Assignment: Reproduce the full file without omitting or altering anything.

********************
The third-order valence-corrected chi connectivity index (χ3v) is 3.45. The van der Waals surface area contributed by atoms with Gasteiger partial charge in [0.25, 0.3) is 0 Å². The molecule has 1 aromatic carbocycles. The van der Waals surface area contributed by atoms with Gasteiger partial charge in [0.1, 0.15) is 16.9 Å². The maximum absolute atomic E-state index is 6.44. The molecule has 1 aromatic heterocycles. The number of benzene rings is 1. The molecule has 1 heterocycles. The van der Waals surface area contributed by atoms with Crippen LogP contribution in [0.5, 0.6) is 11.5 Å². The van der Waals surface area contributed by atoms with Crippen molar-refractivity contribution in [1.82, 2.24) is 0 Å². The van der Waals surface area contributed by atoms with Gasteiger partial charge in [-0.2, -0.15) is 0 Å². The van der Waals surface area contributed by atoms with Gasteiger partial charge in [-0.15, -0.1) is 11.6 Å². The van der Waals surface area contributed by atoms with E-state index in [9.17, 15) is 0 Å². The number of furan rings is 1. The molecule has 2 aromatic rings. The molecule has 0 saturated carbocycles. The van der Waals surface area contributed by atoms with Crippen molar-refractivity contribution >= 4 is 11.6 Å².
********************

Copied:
The third-order valence-corrected chi connectivity index (χ3v) is 3.45. The van der Waals surface area contributed by atoms with Gasteiger partial charge in [0.25, 0.3) is 0 Å². The molecule has 1 aromatic carbocycles. The van der Waals surface area contributed by atoms with Gasteiger partial charge in [0.1, 0.15) is 16.9 Å². The maximum absolute atomic E-state index is 6.44. The molecule has 1 aromatic heterocycles. The number of benzene rings is 1. The molecule has 1 heterocycles. The van der Waals surface area contributed by atoms with Crippen LogP contribution in [0.5, 0.6) is 11.5 Å². The van der Waals surface area contributed by atoms with Crippen molar-refractivity contribution in [1.82, 2.24) is 0 Å². The van der Waals surface area contributed by atoms with Gasteiger partial charge in [-0.2, -0.15) is 0 Å². The van der Waals surface area contributed by atoms with Gasteiger partial charge in [-0.15, -0.1) is 11.6 Å². The van der Waals surface area contributed by atoms with E-state index in [9.17, 15) is 0 Å². The number of furan rings is 1. The molecule has 2 aromatic rings. The molecule has 0 saturated carbocycles. The van der Waals surface area contributed by atoms with Crippen molar-refractivity contribution >= 4 is 11.6 Å².